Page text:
As life choices go, it might seem extreme, but for blind Mexican cavefish, the choice to forgo sight was probably a no-brainer: eye running-costs are high in the dark, oxygen-poor cave waters where the fish make their homes. In addition, many truly sightless cavefish also make do with very little sleep, requiring as little as 5–20% of the sleep required by their surface-dwelling cousins. But Alex Keene, from Florida Atlantic University, USA, highlights that ‘little was known about the neural mechanisms underlying this dramatic behavioural shift’. Intrigued by the phenomenon, Keene and graduate student James Jaggard began investigating the neural mechanisms that have led cavefish populations to reduce their dependence on sleep.
Explaining that sleep is defined as occurring when animals are slow to respond to physical stimuli, Jaggard focused on the Pachón cavefish population – which have dramatically reduced their eyes – filming the fish for 24 h to determine how long they sleep. Categorizing fish as asleep when they ceased moving for 60 s or more, Jaggard noticed that the cave fish took fewer sleep bouts, only achieving a total of ∼1 h of sleep a day, compared with the ∼7 h taken in more frequent bouts by the sighted relatives above ground. But what mechanism has caused the cavefish to cut their sleep so dramatically?
As sensory systems – such as vision, hearing and smell – are known to play a significant role in regulating sleep, Jaggard and Keene decided to inactivate the fish's lateral line – which senses water flow and the presence of prey – to find out whether that system affected the fish's sleep pattern. Bathing the fish in the antibiotic gentamicin, which damages vibration-sensitive hair cells in the hearing systems of mammals, Keene recorded the fish's sleep patterns and was impressed to see that the cavefish now slept as much as their surface cousins. This suggests that enhanced sensory input underlies the evolutionarily derived sleep loss in Pachón cavefish, and the team adds, ‘these findings reveal a wake-promoting role for the lateral line’. However, when Jaggard tested the impact of gentamicin on other sleepless cavefish populations (Molino, Tinaja, Los Sabinos and Chica cavefish), none of them gained more sleep time, suggesting that each of the subterranean populations has independently evolved distinct mechanisms for regulating sleep.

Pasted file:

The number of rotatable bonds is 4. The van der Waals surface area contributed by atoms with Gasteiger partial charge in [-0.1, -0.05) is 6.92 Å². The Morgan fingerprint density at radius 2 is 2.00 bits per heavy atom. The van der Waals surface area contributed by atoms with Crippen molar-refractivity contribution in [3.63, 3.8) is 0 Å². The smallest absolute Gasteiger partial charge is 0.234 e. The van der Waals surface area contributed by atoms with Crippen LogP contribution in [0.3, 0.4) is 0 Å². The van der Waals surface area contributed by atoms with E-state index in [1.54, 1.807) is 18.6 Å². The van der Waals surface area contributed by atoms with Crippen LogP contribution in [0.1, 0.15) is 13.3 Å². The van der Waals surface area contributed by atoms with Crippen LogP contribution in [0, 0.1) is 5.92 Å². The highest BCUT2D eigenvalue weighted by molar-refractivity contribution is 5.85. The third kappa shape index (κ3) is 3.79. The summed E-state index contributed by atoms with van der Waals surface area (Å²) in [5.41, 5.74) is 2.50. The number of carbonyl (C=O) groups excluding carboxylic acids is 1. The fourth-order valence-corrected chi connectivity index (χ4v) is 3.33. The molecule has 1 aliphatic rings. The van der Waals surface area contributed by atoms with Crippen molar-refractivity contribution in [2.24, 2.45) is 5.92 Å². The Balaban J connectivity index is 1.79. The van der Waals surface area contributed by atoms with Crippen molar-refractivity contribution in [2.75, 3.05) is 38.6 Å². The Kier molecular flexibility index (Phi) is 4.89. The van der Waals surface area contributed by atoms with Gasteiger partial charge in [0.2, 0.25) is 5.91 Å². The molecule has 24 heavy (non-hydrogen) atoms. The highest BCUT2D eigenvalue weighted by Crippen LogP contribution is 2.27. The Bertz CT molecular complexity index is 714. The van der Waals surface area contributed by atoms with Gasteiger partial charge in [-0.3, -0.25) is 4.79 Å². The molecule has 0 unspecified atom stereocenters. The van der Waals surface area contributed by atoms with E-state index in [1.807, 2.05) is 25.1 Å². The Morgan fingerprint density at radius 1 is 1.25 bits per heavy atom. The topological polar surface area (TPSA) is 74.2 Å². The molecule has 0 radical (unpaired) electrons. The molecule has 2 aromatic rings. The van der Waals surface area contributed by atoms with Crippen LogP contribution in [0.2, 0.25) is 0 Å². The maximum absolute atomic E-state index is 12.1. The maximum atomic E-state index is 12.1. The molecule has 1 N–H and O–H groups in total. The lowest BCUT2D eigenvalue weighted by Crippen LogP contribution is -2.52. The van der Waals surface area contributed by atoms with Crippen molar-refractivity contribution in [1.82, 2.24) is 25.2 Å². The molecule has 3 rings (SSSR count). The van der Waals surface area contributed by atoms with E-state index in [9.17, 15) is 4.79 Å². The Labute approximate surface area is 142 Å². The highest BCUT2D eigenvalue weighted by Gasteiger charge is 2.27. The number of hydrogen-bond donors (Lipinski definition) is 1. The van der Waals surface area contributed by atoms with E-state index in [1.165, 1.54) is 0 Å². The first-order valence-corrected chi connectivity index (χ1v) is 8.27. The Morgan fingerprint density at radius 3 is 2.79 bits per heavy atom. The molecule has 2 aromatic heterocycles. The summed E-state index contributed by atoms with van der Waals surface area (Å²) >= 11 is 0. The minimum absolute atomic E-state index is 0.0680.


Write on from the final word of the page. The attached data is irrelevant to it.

Another question that intrigued Jaggard and Keene was why cavefish miss out on sleep. As sleep loss could extend the time available for foraging in their barren cave homes, the duo starved Pachón fish and discovered that the hungry animals increased the amount of sleep to ∼6 h day−1. So, the fish may be able to modulate the amount of sleep that they take depending on food availability to maximise foraging opportunities when food is available.
Finally, Jaggard tested which flow sensitive receptors on the surface of the Pachon fish are responsible for keeping the fish awake longer, by selectively coating the flow sensors on different portions of the body with adhesive. Recording how much the fish slept, Jaggard could see that the flow sensors on the fish's head and trunk were essential for regulating sleep, as the treated fish slept more. And when he compared the amount of time that the fish indulged in sleep between individuals – which can vary significantly – it was clear that the fish that slept the least had the greatest numbers of flow sensors.
Summing up, Keene says, ‘The evolution of enhanced sensory capabilities contributes to sleep loss in cavefish’, and he is eager to selectively disable the lateral line sensors in order to learn more about their contribution to sleep regulation in these extraordinary fish.
- © 2017. Published by The Company of Biologists Ltd